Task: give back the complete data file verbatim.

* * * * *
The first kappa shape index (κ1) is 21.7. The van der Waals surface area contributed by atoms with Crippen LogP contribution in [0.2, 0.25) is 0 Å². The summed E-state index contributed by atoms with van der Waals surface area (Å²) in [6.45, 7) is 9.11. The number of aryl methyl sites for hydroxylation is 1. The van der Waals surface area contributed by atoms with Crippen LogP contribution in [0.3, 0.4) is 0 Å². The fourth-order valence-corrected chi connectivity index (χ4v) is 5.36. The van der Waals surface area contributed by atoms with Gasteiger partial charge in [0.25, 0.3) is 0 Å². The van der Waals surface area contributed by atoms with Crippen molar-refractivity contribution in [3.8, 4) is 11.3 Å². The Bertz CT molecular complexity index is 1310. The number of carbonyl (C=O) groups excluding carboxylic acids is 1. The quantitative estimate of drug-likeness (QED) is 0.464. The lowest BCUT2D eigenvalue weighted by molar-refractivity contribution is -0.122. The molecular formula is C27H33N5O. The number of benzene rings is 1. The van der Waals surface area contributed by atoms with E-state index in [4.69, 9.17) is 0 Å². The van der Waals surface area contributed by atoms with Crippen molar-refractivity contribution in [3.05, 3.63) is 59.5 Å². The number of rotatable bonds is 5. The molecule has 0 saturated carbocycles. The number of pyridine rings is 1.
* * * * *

The first kappa shape index (κ1) is 21.7. The van der Waals surface area contributed by atoms with Crippen LogP contribution in [0.2, 0.25) is 0 Å². The summed E-state index contributed by atoms with van der Waals surface area (Å²) in [6.45, 7) is 9.11. The number of aryl methyl sites for hydroxylation is 1. The van der Waals surface area contributed by atoms with Crippen LogP contribution in [0.3, 0.4) is 0 Å². The fourth-order valence-corrected chi connectivity index (χ4v) is 5.36. The van der Waals surface area contributed by atoms with Gasteiger partial charge in [0.25, 0.3) is 0 Å². The van der Waals surface area contributed by atoms with Crippen molar-refractivity contribution in [3.8, 4) is 11.3 Å². The Bertz CT molecular complexity index is 1310. The number of carbonyl (C=O) groups excluding carboxylic acids is 1. The quantitative estimate of drug-likeness (QED) is 0.464. The lowest BCUT2D eigenvalue weighted by molar-refractivity contribution is -0.122. The molecular formula is C27H33N5O. The number of benzene rings is 1. The van der Waals surface area contributed by atoms with E-state index in [4.69, 9.17) is 0 Å². The van der Waals surface area contributed by atoms with Crippen molar-refractivity contribution in [3.05, 3.63) is 59.5 Å². The number of rotatable bonds is 5. The molecule has 0 saturated carbocycles. The number of pyridine rings is 1.